Curator's Note: For even more data on this JVM race, you can see the poll that was conducted in the Javalobby community, and the coder general blog, which had a lot of participation from the HN crowd.
I was lately interested in how popular the major JVM languages are in comparison, so I did some quick tests.
I compared Java, Scala, Groovy, Clojure and JRuby. I included both JRuby and Ruby in my queries, because JRuby isn’t really a distinct language.The Tests
Quite obvious, eh? I searched for “x language” where x is one of the languages and wrote down the number of results. I’m fully aware that this isn’t a very good test.
I thought Java would come out on top, surprised me.
The good old programming language popularity index.
I thought Scala would do way better than Groovy.
The most popular project hosting service.
Scala, Clojure and Groovy are pretty close here.
Probably the most important Q/A site for programmers.
Java and Ruby are quite popular, the others less so.Conclusion
Unsurprisingly, Java is by far the most popular language. So if alternative JVM languages are the future, the future doesn’t seem to be quite here yet.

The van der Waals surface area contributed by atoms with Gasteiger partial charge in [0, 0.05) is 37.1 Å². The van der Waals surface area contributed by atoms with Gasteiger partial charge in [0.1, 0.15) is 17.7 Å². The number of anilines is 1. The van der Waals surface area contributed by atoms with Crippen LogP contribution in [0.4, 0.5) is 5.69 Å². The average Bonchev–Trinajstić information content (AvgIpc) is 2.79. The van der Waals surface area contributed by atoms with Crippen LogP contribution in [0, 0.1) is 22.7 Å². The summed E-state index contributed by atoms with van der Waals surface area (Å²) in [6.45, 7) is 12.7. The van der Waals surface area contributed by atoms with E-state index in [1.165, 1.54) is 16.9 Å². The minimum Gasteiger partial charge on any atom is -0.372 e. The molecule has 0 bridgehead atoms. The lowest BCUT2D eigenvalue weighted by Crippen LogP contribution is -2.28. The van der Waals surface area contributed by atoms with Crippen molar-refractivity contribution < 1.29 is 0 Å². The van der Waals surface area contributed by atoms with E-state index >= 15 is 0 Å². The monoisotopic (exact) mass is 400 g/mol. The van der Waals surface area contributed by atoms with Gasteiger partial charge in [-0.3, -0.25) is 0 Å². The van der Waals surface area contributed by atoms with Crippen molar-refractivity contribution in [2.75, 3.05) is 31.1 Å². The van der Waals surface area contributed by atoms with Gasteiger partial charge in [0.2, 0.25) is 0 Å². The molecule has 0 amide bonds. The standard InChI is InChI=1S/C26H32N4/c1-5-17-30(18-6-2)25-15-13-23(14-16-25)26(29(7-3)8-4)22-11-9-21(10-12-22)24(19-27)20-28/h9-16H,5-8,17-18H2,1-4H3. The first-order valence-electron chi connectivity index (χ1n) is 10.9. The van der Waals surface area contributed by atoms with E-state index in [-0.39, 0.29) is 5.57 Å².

The second place goes to Ruby. Ruby, not JRuby – it’s hard to figure out what percentage of the Ruby community is using JRuby.
Scala, Groovy and Clojure are similar in popularity. Sometimes Scala is on top, sometimes Groovy. Nonetheless, I’m actually most impressed by Clojure. It did pretty well, considering that it’s radically different to Java/Groovy/Scala and only 5 years old. (Groovy and Scala are both 9 years old, Java and Ruby both 18.)
Bottom line: When considering which JVM language (other than Java) to use, popularity can’t really be a factor. That’s good.